Taiwan has declared its Boeing AH-64E Apache Guardian attack helicopters fully operational, as outlined by its National Defense Ministry.
In a July 17 ceremony held in the Tawianese Army base at Longtan in northern Taiwan, the 601st Aviation Brigade was declared fully operational as its second Apache Guardian squadron was commissioned into service.
The commissioning of Taiwan’s fleet of 29 Apache Guardians are a wide leap in capability to the island, containing so far been operating the rest of the survivors of 63 Bell AH-1W Super Cobra attack helicopters delivered inside 1990s.
The ceremony was attended by Taiwanese President Tsai Ing-wen, who said in their speech the brigade includes a vital role within the Taiwanese military’s efforts to defend Taiwan and deter the enemy.
The 601st Aviation Brigade consists of two squadrons that operate Taiwan’s 29 Apache Guardians, with all the first squadron achieving full operational capability in July 2017.
It was revealed next year that Taiwan had signed an agreement, reported to be worth up to $1.91 billion, for 30 Apache Guardians following notification to Congress through the U.S. Defense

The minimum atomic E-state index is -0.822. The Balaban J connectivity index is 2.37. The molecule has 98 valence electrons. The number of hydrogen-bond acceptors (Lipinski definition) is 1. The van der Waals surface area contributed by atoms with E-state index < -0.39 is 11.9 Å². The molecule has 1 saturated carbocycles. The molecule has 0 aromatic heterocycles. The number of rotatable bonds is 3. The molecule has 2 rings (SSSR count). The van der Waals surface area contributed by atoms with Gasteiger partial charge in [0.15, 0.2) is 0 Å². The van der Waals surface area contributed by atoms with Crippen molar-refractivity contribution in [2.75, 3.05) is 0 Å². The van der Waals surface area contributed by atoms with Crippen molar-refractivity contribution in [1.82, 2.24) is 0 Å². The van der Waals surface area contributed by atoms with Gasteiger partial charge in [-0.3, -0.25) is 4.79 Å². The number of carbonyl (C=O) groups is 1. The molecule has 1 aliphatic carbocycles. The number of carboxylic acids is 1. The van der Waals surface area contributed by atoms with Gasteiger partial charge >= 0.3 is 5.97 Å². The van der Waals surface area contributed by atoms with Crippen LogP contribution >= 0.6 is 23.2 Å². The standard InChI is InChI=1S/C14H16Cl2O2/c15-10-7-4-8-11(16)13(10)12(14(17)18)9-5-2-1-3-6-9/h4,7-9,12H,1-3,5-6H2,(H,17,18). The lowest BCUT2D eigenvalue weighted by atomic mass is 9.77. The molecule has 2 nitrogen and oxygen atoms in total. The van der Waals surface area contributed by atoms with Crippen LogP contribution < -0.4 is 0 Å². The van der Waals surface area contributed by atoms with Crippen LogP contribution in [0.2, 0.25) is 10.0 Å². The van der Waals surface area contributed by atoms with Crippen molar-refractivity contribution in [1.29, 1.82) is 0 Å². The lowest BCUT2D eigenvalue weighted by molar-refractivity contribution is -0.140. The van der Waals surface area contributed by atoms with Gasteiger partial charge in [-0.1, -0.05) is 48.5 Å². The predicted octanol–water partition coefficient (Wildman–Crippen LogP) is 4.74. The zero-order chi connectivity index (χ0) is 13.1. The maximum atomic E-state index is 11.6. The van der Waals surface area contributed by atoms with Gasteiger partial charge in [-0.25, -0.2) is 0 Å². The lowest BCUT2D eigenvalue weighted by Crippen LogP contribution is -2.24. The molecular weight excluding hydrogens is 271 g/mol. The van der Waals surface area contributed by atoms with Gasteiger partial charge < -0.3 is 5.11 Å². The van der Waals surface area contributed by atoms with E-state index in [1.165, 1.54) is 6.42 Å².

Security Cooperation Agency in the sale in October 2008. Deliveries entered 2012, and crew training in the United States began later that same year.
The first six helicopters were ferried by sea to Taiwan in November 2013, and the remainder Apache Guardians were delivered in batches. The last helicopters were received in October 2014, although by this time one had been written off in the event it crashed in to a residential building in Taoyuan County, northern Taiwan, in April that year.
The Taiwanese Apache Guardians are equipped with the AN/APG-78 Longbow millimeter-wave radar, that’s competent at day, night and all-weather operations which enable it to fire the
Lockheed Martin AGM-114L/M Hellfire missiles which have been acquired by Taiwan.
Taiwan has become under increasingly severe diplomatic pressure from neighboring China, which views the self-governing island like a rogue province and has not ruled out the use of force to retake it. It has also used its diplomatic and economic clout to restrict foreign arms sales to Taiwan, although U.S. is bound with the Taiwan Relations Act to “make available to Taiwan such defense articles and defense services in such quantity as might be essential to enable Taiwan to maintain a sufficient self-defense capability.”